Colorado expects to take in about $184 million in tax revenue from marijuana in the first 18 months after legislation -- and much of that money will be funneled into teaching kids to stay away from pot.
The state's Joint Budget Committee released the report. Marijuana became legal for recreational use in Colorado on New Year's Day.
The committee projects revenue of about $610 million from retail and medical marijuana from Jan. 1 of this year to June 30, 2015, the end of the next fiscal year.
The state has an aggressive taxation policy, taxing marijuana three times during the process -- when it is produced, sold and bought.
As it turns out, the legalization of marijuana is even more popular among consumers than state officials had originally expected. The lines were so long at dispensaries on New Year's Day that some of them ran out of product, while others rationed their supply.
The committee released a request to allocate $103.5 million towards the following causes: $45.5 million for the prevention of youth marijuana use; $40.4 million for treatment of substance use; $12.4 million for public health; $1.8 million for regulatory oversight; $3.2 million for law enforcement and public safety; and $200,000 for something called "statewide coordination."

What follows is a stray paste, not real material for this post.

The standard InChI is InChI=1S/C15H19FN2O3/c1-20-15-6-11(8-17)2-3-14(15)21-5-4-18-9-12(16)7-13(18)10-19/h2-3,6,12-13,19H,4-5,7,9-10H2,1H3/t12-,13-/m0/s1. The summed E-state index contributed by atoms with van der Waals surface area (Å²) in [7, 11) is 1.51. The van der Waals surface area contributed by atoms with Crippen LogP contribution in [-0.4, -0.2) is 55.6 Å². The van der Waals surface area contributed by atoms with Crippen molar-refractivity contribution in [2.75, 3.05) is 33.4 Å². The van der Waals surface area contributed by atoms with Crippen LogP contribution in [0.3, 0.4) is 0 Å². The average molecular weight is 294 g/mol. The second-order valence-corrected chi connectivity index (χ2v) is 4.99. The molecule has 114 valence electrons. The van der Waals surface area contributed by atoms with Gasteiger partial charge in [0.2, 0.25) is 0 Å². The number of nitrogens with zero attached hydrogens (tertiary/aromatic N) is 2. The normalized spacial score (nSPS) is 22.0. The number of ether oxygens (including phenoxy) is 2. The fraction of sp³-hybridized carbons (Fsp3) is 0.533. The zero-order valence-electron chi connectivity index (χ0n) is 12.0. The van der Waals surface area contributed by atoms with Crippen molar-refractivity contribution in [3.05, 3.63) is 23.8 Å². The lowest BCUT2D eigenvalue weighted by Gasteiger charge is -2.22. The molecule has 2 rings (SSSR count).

The committee said this allocation of funds "represents a strong yet cautious first step toward ensuring a safe and responsible regulatory environment."
Last week, the federal government gave banks a green light to provide financial services to legal marijuana businesses. Before that, it was an all-cash business. Despite that, marijuana remains illegal in the eyes of the federal government.
Marijuana is legal in Colorado for adults 21 or older. Colorado residents who possess state-issued identification can buy up to one ounce. Out-of-state visitors can buy up to a quarter ounce.